There's nothing wrong with hard panning guitars for particular situations. What I meant in another post was that instruments hard panned to ONLY one side are annoying. Guitars are normally panned in order to sound wider and bigger. However, if they are panned to resolve frequency conflict, this is a bad thing. Rammstein does in fact use wide panning, but only to make things sound bigger, not to make room for the vocals. If you convert Sonne to mono you're not going to hear conflict. That was my point. I didn't say that their music doesn't have a lot of panning in it.

If I knew that people on OCR were so confident in their own abilities that they were completely opposed to any type of criticism (even when that criticm isn't even directed at them specifically) I wouldn't have even mentioned the whole thing about stereo/mono mixing/mastering.

The title of this thread itself is controversial because there's bound to be some artist or other on OCR who has developed at least one bad habit when it comes to music production. I know I must have at least a few bad habits of my own.

I know that stereo mixing/mastering deserves a topic of this own, and I have grossly oversimplified the matter. Please don't take this the wrong way, but I was merely responding to the original subject of the thread. My apologies to anyone I offended, but I was simply trying to make a point.

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Thank you, friend.

Post

Do what you want. Use mono to solve conflict. If you hear no conflict, power to you. And yes, it is ok to pan guitars. Wide-stereo is ok; disproportionate or unresolved hard-panning is not ok.

I came in peace, and now I leave in peace.

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When I originally made the post about mixing in mono and mastering in stereo, I didn't intend any controversy. However, it seems like various people are not interpreting what I said the way it was intended.

What I meant was that the mix should be listened to in mono in order to resolve a lot of issues that are difficult to detect with a stereo recording. Certain professionals in the industry are so experienced that they may spend more time mixing in surround/stereo than in mono. That doesn't mean they never use mono at all to find certain issues.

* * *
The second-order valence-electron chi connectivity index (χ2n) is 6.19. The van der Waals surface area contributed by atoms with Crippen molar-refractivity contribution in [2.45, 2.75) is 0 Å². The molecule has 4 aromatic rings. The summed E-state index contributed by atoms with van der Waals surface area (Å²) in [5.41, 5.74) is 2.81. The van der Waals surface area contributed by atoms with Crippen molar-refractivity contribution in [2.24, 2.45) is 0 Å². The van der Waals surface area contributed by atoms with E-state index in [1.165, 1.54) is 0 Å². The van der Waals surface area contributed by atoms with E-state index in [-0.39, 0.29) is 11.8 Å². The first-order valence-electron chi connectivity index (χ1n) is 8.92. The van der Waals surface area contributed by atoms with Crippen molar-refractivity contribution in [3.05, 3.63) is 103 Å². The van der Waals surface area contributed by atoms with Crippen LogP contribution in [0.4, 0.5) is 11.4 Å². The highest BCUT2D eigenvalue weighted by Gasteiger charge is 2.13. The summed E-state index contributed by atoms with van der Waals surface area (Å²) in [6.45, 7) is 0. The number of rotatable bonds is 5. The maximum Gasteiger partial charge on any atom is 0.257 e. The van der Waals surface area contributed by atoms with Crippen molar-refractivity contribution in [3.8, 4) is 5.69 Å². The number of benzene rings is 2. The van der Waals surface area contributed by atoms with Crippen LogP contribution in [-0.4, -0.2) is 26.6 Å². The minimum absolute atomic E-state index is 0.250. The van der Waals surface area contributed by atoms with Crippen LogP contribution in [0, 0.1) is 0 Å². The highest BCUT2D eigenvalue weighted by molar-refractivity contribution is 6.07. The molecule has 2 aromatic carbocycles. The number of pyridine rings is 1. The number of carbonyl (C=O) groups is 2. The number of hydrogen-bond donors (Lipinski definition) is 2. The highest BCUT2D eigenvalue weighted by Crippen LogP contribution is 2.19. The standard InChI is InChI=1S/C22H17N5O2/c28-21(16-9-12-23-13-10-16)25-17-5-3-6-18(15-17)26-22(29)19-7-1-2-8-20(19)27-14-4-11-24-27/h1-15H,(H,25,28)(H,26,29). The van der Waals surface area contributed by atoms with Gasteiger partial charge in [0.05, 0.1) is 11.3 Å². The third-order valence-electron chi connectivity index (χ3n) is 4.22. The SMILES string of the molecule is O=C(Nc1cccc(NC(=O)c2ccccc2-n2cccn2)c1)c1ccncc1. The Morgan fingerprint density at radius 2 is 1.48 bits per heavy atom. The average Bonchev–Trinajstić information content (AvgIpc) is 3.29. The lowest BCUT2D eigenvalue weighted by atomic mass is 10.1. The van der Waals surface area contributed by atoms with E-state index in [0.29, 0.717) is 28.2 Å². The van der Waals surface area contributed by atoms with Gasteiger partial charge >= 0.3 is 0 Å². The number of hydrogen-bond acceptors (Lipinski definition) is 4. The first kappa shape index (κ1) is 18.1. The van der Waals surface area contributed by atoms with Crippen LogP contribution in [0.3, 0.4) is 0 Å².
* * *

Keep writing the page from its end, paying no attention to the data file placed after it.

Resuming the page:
When I refer to mixing/mastering, there's really not much difference between the two, except that mixing comes first. That's all. If you consider panning and stereo mixing to be part of the mixing process that's fine, just as long as you're aware some issues are more easily detected while listening in mono.

There's nothing wrong with hard panning guitars for particular situations. What I meant in another post was that instruments hard panned to ONLY one side are annoying. Guitars are normally panned in order to sound wider and bigger. However, if they are panned to resolve frequency conflict, this is a bad thing. Rammstein does in fact use wide panning, but only to make things sound bigger, not to make room for the vocals. If you convert Sonne to mono you're not going to hear conflict. That was my point. I didn't say that their music doesn't have a lot of panning in it.

If I knew that people on OCR were so confident in their own abilities that they were completely opposed to any type of criticism (even when that criticm isn't even directed at them specifically) I wouldn't have even mentioned the whole thing about stereo/mono mixing/mastering.

The title of this thread itself is controversial because there's bound to be some artist or other on OCR who has developed at least one bad habit when it comes to music production. I know I must have at least a few bad habits of my own.

I know that stereo mixing/mastering deserves a topic of this own, and I have grossly oversimplified the matter. Please don't take this the wrong way, but I was merely responding to the original subject of the thread. My apologies to anyone I offended, but I was simply trying to make a point.

I learned alot from you(some stuff I also heard from books too) and bit of everyone, and everyones opinions and facts are welcomed.

But i did not expect this much commotion/crazyness in this thread also with the use of unscrupulous language, so please people

Keep this thread friendly and clean.

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The last page I just kind of skimmed because it's pretty bullshit, and this is starting to give me diarrhea, but I will address this post:

That's exactly the point. That is a classic case of a bad arrangement. If you have leads playing in the same frequency range, then they're competing for attention, which is distracting to the listener. Stereo doesn't fix a bad arrangement. Sorry.

If you want a pianist in the same jazz band as a guitarist, then don't have them both playing in the same frequency spectrum at the same time, and give them each their own space on the eq. I've never seen or heard a jazz band where the guitarist and pianist are running into each other constantly.

This is what I mean - panning has a lot to do with arrangement - If all guitars are mono, then they WILL walk on the snare and vocals. Tensei is absolutely 100% right when he says this and that almost ALL metal has hard-panned rhythm guitars. Haha - you say that this has to do with 'modern mainstream metal producers getting the ability to mix their own stuff.' Listen to Angel of Death by Slayer. One of the most-renowned classic metal songs of all time and it starts off with the most obvious hard-panned guitars, which last through the entire song... and the entire album... and their entire discography... and pretty much the entire genre.

It's only bad arrangement if you plan on releasing the song in mono. If you open up the stereo spectrum, then there is plenty of room in the imaginary 3-dimensional spectrum to move things around and find space for things. EQ isn't the only way to make tracks work together. EQ is the vertical axis in the spectrum, panning is the horizontal, and volume is the length. This is basically mixing 101, here.

99% about every metal band out there, mainstream or not, classic or modern, even if they have one guitarist, will record at least two rhythm guitar tracks and hard-pan them.